Year-over-Year Change Total Industrial Production – Unadjusted (blue line) and the Unadjusted 3 month rolling average (red line)

/images/z ip3.PNG

Economic downturns have been signaled by only watching the manufacturing portion of Industrial Production. Historically manufacturing year-over-year growth has been negative when a recession is imminent. This index is not indicating a recession is imminent.

Seasonally Adjusted Manufacturing Index of Industrial Production

Seasonally Adjusted Capacity Utilization – Year-over-Year Change – Seasonally Adjusted – Total Industry (blue line) and Manufacturing Only (red line)

Econintersect uses unadjusted data and graphs the data YoY in monthly groups. IP seems to have settled down to be somewhat predictable in the New Normal. It appears that industrial production has returned to pre-recession levels.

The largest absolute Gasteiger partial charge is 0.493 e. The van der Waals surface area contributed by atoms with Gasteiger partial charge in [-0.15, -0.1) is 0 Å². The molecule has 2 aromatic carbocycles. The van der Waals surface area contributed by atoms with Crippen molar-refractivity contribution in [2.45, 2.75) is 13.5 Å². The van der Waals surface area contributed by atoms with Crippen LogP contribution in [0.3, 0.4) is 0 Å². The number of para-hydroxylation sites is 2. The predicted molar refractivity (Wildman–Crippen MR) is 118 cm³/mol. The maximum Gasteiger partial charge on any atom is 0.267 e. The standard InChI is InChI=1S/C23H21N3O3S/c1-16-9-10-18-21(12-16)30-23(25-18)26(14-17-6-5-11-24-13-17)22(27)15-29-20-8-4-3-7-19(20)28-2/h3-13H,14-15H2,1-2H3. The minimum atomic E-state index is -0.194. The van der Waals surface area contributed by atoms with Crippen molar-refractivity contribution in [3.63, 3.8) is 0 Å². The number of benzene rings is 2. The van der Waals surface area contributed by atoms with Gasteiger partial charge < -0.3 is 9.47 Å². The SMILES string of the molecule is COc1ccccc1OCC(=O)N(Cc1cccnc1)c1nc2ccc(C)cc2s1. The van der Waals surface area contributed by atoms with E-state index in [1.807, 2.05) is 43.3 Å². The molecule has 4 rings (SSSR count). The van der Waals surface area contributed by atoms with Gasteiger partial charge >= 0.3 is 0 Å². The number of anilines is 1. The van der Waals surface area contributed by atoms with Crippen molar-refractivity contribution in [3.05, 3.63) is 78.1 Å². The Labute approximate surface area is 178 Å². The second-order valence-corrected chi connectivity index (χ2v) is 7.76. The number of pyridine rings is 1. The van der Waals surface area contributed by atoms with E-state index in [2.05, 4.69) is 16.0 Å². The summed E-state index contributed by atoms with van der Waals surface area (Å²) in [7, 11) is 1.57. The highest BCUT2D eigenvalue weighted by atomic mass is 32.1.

Total Industrial Production – Unadjusted

/images/z ip1.PNG

Industrial production growth is NOT recessionary, and that the industrial portion of the USA economy is doing better than many other elements. Keeping it real, here is a comparison between the survey predictions and the hard data. Industrial Production is the long blue bars.

Comparing Surveys to Hard Data

/images/z survey1.png

In the above graphic, hard data is the long bars, and surveys are the short bars. The arrows on the left side are the key to growth or contraction.

Caveats in the Use of Industrial Production Index

Industrial Production is a non-monetary index – and therefore inflation or other monetary adjustments are not necessary. The monthly index values are normally revised many months after initial release and are subject to annual revision. The following graphic is an example of the variance between the original released value – and the current value of the index. Note that in general the current values are better than the original values – this is normally a sign of an improving economy.

Total Industrial Production – Unadjusted – Original Headline Index Value (blue line) and Current Index Value (red line)

/images/z ip2.PNG